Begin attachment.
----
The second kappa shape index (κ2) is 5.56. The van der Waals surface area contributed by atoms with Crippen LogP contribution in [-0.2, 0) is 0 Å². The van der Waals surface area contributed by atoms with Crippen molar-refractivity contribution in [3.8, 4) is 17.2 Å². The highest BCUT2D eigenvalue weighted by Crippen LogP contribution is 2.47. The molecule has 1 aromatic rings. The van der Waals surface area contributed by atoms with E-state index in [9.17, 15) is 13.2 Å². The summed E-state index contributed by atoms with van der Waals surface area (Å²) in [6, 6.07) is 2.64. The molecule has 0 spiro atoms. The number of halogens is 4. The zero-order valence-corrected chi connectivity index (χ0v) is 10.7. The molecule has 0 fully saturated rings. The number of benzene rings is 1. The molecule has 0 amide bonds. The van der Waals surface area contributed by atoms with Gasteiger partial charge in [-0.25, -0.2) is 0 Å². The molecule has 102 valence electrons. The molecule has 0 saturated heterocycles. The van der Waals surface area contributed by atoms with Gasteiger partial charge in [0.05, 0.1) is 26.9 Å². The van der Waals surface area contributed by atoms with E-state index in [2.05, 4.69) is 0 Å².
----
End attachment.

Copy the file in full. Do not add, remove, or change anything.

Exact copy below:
The second kappa shape index (κ2) is 5.56. The van der Waals surface area contributed by atoms with Crippen LogP contribution in [-0.2, 0) is 0 Å². The van der Waals surface area contributed by atoms with Crippen molar-refractivity contribution in [3.8, 4) is 17.2 Å². The highest BCUT2D eigenvalue weighted by Crippen LogP contribution is 2.47. The molecule has 1 aromatic rings. The van der Waals surface area contributed by atoms with E-state index in [9.17, 15) is 13.2 Å². The summed E-state index contributed by atoms with van der Waals surface area (Å²) in [6, 6.07) is 2.64. The molecule has 0 spiro atoms. The number of halogens is 4. The zero-order valence-corrected chi connectivity index (χ0v) is 10.7. The molecule has 0 fully saturated rings. The number of benzene rings is 1. The molecule has 0 amide bonds. The van der Waals surface area contributed by atoms with Gasteiger partial charge in [-0.25, -0.2) is 0 Å². The molecule has 102 valence electrons. The molecule has 0 saturated heterocycles. The van der Waals surface area contributed by atoms with Gasteiger partial charge in [0.05, 0.1) is 26.9 Å². The van der Waals surface area contributed by atoms with E-state index in [2.05, 4.69) is 0 Å².